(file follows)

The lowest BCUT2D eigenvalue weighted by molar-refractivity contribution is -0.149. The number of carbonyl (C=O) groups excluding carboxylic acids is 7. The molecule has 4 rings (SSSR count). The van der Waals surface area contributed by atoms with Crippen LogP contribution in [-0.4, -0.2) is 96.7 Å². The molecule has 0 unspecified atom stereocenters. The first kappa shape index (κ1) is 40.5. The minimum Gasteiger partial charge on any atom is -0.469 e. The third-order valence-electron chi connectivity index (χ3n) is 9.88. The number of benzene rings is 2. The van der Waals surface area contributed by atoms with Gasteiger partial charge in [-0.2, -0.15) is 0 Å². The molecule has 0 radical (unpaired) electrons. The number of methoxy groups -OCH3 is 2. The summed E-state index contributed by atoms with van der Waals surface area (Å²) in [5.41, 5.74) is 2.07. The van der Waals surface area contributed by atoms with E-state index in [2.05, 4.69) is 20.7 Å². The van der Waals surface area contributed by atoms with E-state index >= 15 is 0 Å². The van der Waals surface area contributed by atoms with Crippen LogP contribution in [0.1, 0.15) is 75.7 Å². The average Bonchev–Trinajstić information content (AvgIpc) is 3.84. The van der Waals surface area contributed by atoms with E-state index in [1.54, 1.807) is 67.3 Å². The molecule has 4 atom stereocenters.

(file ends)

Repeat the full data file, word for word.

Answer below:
The lowest BCUT2D eigenvalue weighted by molar-refractivity contribution is -0.149. The number of carbonyl (C=O) groups excluding carboxylic acids is 7. The molecule has 4 rings (SSSR count). The van der Waals surface area contributed by atoms with Crippen LogP contribution in [-0.4, -0.2) is 96.7 Å². The molecule has 0 unspecified atom stereocenters. The first kappa shape index (κ1) is 40.5. The minimum Gasteiger partial charge on any atom is -0.469 e. The third-order valence-electron chi connectivity index (χ3n) is 9.88. The number of benzene rings is 2. The van der Waals surface area contributed by atoms with Gasteiger partial charge in [-0.2, -0.15) is 0 Å². The molecule has 0 radical (unpaired) electrons. The number of methoxy groups -OCH3 is 2. The summed E-state index contributed by atoms with van der Waals surface area (Å²) in [5.41, 5.74) is 2.07. The van der Waals surface area contributed by atoms with E-state index in [2.05, 4.69) is 20.7 Å². The van der Waals surface area contributed by atoms with E-state index >= 15 is 0 Å². The van der Waals surface area contributed by atoms with Crippen LogP contribution in [0.1, 0.15) is 75.7 Å². The average Bonchev–Trinajstić information content (AvgIpc) is 3.84. The van der Waals surface area contributed by atoms with E-state index in [1.54, 1.807) is 67.3 Å². The molecule has 4 atom stereocenters.